The Perks of Being a Wallflower film, not to be confused with the cult novel of the same name, released on DVD and Blu-ray yesterday. This review will be concerning the film alone, as I’ve sadly not read the novel yet.
This movie might masquerade as a coming-of-age flick, but its tone and subject matter is a hard left turn from the usual fare. It has more thematically in common with Augusten Burroughs’s Running with Scissors. It’s about different teens with a past that left them damaged and withdrawn from society, and about how life seems to keep pushing them out of the way. Only in discovering that there are others like them do they realize that there’s a place for them.
The acting is better than most indie-style movies. The standout performance comes from Ezra Miller, who plays the (somewhat) flamboyantly gay Patrick. He embodies, with his mannerisms and effortless charm, that these wallflowers deserve to be much more than outcasts. Upon watching, you immediately want to be his friend, somewhat shattering the idea of popular vs. unpopular. Oddly, Emma Watson, arguably the biggest star, is the most stilted. However, perhaps her character is supposed to be self-conscious but trying to be extroverted, which would explain Watson’s portrayal.
It’s similarly interesting how the teens trade music and books throughout that, at the time (set in the early 90s), were considered fringe but are now embraced, partially due to the Internet’s proliferation. To think that David Bowie’s Heroes, and now The Wallflower’s more ubiquitous cover, was once considered a “discovery” might come as a shock. As one who lived through the time, it landed perfectly correct.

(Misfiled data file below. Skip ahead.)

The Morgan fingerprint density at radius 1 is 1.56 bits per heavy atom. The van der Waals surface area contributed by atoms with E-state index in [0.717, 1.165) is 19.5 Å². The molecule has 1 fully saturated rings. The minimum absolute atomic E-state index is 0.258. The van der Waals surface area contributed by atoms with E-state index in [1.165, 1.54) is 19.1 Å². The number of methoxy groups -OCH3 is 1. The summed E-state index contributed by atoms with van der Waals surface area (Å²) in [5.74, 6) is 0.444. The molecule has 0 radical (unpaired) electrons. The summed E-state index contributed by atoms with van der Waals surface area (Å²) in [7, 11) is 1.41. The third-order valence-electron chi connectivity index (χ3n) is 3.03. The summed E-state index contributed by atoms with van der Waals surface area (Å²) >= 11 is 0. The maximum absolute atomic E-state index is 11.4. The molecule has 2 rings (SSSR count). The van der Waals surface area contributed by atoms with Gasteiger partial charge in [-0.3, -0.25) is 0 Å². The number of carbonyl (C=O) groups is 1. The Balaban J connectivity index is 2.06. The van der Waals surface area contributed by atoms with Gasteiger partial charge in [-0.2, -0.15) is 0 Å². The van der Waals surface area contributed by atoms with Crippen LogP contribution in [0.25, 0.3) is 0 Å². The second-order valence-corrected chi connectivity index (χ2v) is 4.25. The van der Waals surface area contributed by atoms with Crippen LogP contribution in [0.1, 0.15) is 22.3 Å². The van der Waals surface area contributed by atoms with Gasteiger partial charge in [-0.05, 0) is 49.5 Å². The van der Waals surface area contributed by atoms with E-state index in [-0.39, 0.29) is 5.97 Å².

Really, the movie is somewhat of a commentary on how today’s world is much less splintered. Once, you had popular culture and fringe culture, and never did the two paths cross — or at least they weren’t supposed to. We might think now that everyone listens to Justin Bieber and Ke$ha exclusively, and that we’re on the outside with our Grizzly Bears and whatnot, but really things are much more complicated. It’s possible that, as Charlie learns, the wallflowers just stepped up and started becoming a participant in life. They asserted themselves, and now we’re seeing the effect of a more inclusive society.
But that discovery, somewhat true even today, of the indie, the fringe, etc. usually comes when one withdraws from society. And that’s usually caused by what Charlie calls “pain,” whether this means not being accepted for what you are (homosexuality) or early abuse (molestation, rape, etc). It causes you to be a wallflower, but the perk (get it?) is that you discover art and ideas forged from people’s struggles, which is admittedly some of the best art.
The only downside to the movie is the somewhat downbeat tone, even present in the film’s more uplifting moments. Take Charlies proclamation that “we are infinite.” It’s an uplifting thought, but what is it really saying? Is it saying that these kids are infinite in that there will always be a counter-culture, and that there will always be misunderstandings and pain? This is quite a sad thought. Or perhaps it’s saying that they can rise above that pain, and realize that they’re still part of the human race — much less sad. Truly, I think it can be taken both ways, and is intended as such.
Another minor fault is that there seems to be much unsaid, which is probably due to the adaptation process. We learn a little about Charlie’s past and what has caused his psychosis but not fully. We’re left to assume a lot about his mental state — which is not really a bad thing, because it forces us to think.
The Perks of Being a Wallflower film will make you think, much more than other movies nowadays. It will speak to you on some level, even if you lived a perfect life and were captain of the football team. Deep down, you struggled with something that made you different. Deep down, you worried, like Charlie, that if people really knew how crazy you were they’d never talk to you.
RATING: 9 out of 10.
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